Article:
It's fitting that a portrait of Tim the Yowie Man contains hints of mysterious creatures lurking in the foliage, seen but still hidden.
The Canberra father-of-two has carved out a career as a cryptonaturalist - the study of strange and hidden phenomena - and in the process endeared himself as one of the national capital's real characters.
His portrait by Dickson artist Barbara van der Linden was unveiled last night at the Scope cafe at the Mount Stromlo Observatory as the sun set over Tim's beloved Brindabellas, where he says he spotted a yowie on Mount Franklin in 1994.
And the timing - Halloween night - was no accident.
''I thought that was appropriate,'' he said.
His main concern was ''not the wrinkles or the bags under my eyes'' but that the portrait got his trademark hat right. The verdict?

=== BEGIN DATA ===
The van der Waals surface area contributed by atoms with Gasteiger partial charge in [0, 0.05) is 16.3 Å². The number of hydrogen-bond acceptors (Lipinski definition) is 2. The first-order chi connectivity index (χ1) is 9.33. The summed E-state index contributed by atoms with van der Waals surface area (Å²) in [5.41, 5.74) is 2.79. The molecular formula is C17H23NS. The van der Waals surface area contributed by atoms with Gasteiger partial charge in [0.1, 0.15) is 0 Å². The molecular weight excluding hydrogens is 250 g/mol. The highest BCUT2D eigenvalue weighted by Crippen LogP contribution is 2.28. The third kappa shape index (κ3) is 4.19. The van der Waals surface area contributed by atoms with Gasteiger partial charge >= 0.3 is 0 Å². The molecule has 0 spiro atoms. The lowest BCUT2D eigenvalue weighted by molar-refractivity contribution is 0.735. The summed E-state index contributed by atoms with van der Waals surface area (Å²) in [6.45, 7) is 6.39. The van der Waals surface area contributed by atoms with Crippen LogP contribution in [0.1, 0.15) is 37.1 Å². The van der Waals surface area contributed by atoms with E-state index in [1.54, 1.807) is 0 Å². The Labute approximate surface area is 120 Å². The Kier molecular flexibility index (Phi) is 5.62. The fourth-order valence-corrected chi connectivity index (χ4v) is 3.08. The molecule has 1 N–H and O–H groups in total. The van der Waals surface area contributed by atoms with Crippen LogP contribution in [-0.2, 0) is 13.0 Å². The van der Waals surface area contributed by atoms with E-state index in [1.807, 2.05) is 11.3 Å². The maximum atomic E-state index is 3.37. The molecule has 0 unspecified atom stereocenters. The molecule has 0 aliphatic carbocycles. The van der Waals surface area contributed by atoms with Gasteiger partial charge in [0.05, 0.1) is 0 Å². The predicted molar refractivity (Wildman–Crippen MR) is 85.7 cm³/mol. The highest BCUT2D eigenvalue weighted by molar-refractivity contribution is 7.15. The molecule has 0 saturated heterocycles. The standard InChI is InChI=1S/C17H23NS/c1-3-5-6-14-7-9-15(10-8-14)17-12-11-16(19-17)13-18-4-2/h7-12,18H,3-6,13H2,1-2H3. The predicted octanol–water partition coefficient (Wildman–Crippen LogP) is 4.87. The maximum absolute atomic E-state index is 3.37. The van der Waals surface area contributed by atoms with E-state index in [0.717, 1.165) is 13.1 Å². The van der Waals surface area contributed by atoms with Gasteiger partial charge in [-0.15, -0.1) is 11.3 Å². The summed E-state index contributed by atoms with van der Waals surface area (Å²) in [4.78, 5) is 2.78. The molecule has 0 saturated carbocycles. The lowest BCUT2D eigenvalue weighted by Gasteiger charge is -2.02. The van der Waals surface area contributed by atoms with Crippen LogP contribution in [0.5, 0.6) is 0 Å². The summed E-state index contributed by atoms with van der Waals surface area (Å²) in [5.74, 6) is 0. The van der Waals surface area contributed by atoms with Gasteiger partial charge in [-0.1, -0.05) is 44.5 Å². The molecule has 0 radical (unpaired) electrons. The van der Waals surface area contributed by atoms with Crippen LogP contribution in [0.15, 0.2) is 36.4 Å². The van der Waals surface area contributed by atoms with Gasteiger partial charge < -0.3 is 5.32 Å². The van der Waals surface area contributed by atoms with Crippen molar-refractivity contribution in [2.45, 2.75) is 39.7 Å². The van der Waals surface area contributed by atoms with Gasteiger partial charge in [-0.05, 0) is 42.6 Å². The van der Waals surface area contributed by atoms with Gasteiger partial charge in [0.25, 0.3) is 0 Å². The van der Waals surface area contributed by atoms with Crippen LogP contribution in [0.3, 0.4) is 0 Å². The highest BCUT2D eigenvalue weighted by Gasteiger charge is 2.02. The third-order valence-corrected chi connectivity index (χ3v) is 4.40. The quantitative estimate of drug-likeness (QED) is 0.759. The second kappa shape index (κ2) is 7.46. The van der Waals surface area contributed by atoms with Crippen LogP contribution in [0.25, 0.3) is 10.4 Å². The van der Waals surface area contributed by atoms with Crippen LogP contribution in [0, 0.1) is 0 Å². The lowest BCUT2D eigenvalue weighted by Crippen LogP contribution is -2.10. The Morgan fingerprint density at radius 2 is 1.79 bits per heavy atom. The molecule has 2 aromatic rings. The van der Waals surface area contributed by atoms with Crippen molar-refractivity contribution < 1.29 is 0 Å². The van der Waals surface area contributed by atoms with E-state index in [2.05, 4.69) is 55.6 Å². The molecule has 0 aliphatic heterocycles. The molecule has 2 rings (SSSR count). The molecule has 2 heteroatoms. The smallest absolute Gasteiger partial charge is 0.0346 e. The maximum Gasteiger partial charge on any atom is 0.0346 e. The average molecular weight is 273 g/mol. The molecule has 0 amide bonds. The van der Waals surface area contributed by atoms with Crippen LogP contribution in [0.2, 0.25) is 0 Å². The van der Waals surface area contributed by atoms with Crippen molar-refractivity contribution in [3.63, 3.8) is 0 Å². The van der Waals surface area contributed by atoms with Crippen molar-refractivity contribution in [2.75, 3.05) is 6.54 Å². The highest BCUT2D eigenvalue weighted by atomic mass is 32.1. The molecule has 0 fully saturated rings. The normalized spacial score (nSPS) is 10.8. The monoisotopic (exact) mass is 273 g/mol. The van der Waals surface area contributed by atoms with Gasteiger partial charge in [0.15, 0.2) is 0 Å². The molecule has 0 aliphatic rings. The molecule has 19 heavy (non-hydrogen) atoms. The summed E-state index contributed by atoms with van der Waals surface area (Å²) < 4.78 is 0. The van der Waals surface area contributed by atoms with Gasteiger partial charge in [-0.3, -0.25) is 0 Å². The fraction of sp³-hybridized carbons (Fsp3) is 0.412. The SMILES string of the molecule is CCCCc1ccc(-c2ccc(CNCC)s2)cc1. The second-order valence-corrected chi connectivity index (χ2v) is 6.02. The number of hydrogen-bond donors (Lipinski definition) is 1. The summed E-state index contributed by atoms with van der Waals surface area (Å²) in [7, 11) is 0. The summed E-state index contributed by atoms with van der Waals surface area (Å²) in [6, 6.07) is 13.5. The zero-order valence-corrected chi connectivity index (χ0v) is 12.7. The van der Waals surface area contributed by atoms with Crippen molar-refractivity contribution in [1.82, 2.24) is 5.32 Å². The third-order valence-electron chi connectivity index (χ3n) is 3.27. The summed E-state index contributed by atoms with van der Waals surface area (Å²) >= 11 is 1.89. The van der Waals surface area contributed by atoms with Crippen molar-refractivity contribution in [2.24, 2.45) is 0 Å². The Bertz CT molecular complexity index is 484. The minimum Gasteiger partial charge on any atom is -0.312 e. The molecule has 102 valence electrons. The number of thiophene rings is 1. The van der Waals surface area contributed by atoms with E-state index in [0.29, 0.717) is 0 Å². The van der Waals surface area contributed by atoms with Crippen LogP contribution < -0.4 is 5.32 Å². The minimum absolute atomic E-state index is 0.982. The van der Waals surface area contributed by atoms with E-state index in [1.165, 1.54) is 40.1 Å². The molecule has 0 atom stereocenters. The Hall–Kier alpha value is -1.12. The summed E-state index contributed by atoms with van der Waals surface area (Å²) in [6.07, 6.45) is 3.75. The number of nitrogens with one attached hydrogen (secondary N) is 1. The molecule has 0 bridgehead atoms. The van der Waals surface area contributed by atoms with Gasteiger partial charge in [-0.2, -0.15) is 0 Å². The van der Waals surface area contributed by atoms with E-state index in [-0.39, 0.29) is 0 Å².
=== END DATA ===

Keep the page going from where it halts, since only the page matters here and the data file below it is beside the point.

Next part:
''I love it,'' he said.
Tim was selected by Ms van der Linden for her Faces of Canberra project, a series of portraits that have been progressively unveiled to be exhibited during the city's centenary celebrations next year.
Tim's is portrait No. 25, joining the likes of Raiders legend Mal Meninga, former chief minister Jon Stanhope and soup kitchen lady Stasia Dabrowski.
Ms van der Linden said her subjects were nominated by the public or chosen by herself because they made Canberra an interesting place in which to live.
She tried to capture a look in Tim's eyes that suggested he was pondering one of the many puzzles he had investigated, such as the yacht found in the landlocked Penrose State Forest.
''I try to tell a story as much as provide a visual read,'' she said, adding she was reluctant to make the portrait too mysterious because she didn't want to scare Tim's children, Sarah, 5, and Emily, 2.
Tim, 39, said he was honoured to be included in the project, especially as it was part of the centenary celebrations for a city he loved.
Ms van der Linden's portraits will be exhibited at M16 Artspace in Griffith in May and the Tuggeranong Arts Centre in July. She is also seeking funding to reproduce them in a book.